If you are grieving the loss of a loved one this holiday season, including them in your holiday festivities may help you feel a bit better. During family gatherings, you can take a moment to do something to honor them, such as:
Create a new tradition that accommodates and honors your loved one
Share a special story about them
Light a candle in remembrance of them
Visit the memorial site with your family on the day of the holiday
Change Your Approach
The holiday season doesn’t have to be a one-size-fits-all approach. Celebrate the holidays in a way that will bring you peace or joy. Know that you don’t have to follow any tradition that brings you pain or suffering.
Know That it’s Okay if You Don’t Celebrate This Year
If you believe that celebrating the holiday season will bring you nothing but pain, know that it is okay to skip out on this year’s festivities. Your mental health and wellbeing come first. There will always be next year.
Take Care of Yourself
Do the things that will make you feel better and avoid the things that will leave you feeling worst. If you fear attending a big family gathering will only emphasize your grief, skip it. Spend this difficult time doing things that make you happy, surrounding yourself with people who make you feel supported, and taking the steps necessary to get you closer to healing.
Practice Self-Love and Compassion
Don’t force yourself to jump into anything that will stunt your healing. Take it slow and give yourself patience as you work through the difficult emotions that often accompany grief. As mentioned earlier, the grieving process won’t be linear. Some days will be fine, while others will feel like a dark cloud is following wherever you go. As time goes on, your wounds will begin to heal. Allowing yourself a safe and supportive internal environment will work to encourage healing.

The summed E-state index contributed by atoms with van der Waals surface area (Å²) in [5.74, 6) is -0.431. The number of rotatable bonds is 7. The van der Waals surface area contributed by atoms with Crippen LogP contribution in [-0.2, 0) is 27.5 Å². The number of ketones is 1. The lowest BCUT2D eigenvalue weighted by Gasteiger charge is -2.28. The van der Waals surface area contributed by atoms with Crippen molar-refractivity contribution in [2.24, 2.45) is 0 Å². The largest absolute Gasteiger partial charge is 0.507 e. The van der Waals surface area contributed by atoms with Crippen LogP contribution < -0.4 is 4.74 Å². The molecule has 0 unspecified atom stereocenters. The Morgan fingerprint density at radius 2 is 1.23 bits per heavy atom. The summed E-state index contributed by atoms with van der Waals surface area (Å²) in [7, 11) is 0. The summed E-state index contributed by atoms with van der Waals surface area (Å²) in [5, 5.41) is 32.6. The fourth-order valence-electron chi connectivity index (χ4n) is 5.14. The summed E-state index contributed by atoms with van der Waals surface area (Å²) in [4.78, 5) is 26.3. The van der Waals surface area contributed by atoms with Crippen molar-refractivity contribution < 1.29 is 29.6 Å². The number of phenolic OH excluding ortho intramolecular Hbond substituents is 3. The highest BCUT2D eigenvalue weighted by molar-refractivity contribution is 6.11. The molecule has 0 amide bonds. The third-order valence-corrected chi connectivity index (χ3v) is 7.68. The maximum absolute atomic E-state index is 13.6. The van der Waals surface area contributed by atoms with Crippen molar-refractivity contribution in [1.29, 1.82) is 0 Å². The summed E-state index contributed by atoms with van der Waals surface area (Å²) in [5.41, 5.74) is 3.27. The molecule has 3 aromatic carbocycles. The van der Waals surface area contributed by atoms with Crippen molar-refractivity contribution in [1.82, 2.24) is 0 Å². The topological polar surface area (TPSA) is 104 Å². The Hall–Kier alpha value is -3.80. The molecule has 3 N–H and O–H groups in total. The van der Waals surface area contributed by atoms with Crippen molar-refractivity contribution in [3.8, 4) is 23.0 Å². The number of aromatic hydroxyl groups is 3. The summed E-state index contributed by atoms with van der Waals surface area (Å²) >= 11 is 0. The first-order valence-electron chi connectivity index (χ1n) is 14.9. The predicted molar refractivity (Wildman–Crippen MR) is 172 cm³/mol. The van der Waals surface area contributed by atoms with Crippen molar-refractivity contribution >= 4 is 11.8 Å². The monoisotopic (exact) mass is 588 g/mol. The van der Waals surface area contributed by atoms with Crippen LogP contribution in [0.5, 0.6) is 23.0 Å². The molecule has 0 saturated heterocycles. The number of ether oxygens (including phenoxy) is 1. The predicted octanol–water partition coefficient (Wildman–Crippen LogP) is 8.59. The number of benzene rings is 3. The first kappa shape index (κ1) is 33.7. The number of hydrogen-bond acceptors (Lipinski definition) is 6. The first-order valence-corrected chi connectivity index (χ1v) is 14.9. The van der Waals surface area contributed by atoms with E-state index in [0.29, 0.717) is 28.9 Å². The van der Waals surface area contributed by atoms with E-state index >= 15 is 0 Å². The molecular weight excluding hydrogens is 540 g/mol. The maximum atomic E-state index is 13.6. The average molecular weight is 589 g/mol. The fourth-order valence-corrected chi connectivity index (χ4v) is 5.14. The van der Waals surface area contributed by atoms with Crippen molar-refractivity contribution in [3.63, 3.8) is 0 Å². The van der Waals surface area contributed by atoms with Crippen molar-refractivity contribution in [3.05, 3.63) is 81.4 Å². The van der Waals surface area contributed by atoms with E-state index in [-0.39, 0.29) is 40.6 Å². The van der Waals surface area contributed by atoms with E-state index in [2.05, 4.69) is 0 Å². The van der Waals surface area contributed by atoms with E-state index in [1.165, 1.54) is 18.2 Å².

Seek Professional Support
If you are grieving, know that there is help out there. Within your community, you should be able to find a support group full of individuals struggling with the holidays, as well. Attending a support group can be extremely helpful, as hearing the story of others who are struggling similarly to you might help you feel less alone in your pain.
You can also seek the help of a therapist. A therapist is a trusted mental health professional who will help you talk through the feelings and thoughts you are experiencing. They can also help you figure out healthy and effective coping mechanisms to get through this holiday season.
Sometimes, grief can make you feel as though you will never enjoy the holiday season again. Fortunately, this isn’t true. With a little bit of time and effort toward healing, you will one day be able to feel joy once again.
However, if you feel as though your grief seems to not be going away anytime soon, you may benefit from seeing a mental health professional. In therapy, you will be given the opportunity to work your emotions and thoughts with a trusted medical professional. If you are in need of help, we are here for you. Contact us today.